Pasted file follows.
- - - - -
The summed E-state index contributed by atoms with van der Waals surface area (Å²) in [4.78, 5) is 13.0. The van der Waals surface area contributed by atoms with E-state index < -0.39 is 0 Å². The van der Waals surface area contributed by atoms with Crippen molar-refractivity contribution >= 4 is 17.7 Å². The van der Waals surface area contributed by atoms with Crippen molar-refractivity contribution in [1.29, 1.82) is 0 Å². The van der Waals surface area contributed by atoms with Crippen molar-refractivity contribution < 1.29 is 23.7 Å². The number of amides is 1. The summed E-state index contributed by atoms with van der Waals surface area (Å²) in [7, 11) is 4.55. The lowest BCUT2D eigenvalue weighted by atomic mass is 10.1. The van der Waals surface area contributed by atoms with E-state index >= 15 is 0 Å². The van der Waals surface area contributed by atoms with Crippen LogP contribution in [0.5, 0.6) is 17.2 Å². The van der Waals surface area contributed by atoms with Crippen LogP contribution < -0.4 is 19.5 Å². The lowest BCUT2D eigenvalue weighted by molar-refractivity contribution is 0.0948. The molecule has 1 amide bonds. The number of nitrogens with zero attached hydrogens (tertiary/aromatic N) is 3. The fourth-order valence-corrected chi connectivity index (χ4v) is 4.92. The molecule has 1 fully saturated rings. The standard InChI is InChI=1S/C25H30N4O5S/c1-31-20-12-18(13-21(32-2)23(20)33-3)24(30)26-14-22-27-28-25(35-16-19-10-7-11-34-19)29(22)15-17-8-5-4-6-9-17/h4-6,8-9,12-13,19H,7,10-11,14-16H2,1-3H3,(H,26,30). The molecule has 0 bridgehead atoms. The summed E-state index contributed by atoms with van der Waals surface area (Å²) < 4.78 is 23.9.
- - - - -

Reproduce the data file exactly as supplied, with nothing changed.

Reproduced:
The summed E-state index contributed by atoms with van der Waals surface area (Å²) in [4.78, 5) is 13.0. The van der Waals surface area contributed by atoms with E-state index < -0.39 is 0 Å². The van der Waals surface area contributed by atoms with Crippen molar-refractivity contribution >= 4 is 17.7 Å². The van der Waals surface area contributed by atoms with Crippen molar-refractivity contribution in [1.29, 1.82) is 0 Å². The van der Waals surface area contributed by atoms with Crippen molar-refractivity contribution < 1.29 is 23.7 Å². The number of amides is 1. The summed E-state index contributed by atoms with van der Waals surface area (Å²) in [7, 11) is 4.55. The lowest BCUT2D eigenvalue weighted by atomic mass is 10.1. The van der Waals surface area contributed by atoms with E-state index >= 15 is 0 Å². The van der Waals surface area contributed by atoms with Crippen LogP contribution in [0.5, 0.6) is 17.2 Å². The van der Waals surface area contributed by atoms with Crippen LogP contribution < -0.4 is 19.5 Å². The lowest BCUT2D eigenvalue weighted by molar-refractivity contribution is 0.0948. The molecule has 1 amide bonds. The number of nitrogens with zero attached hydrogens (tertiary/aromatic N) is 3. The fourth-order valence-corrected chi connectivity index (χ4v) is 4.92. The molecule has 1 fully saturated rings. The standard InChI is InChI=1S/C25H30N4O5S/c1-31-20-12-18(13-21(32-2)23(20)33-3)24(30)26-14-22-27-28-25(35-16-19-10-7-11-34-19)29(22)15-17-8-5-4-6-9-17/h4-6,8-9,12-13,19H,7,10-11,14-16H2,1-3H3,(H,26,30). The molecule has 0 bridgehead atoms. The summed E-state index contributed by atoms with van der Waals surface area (Å²) < 4.78 is 23.9.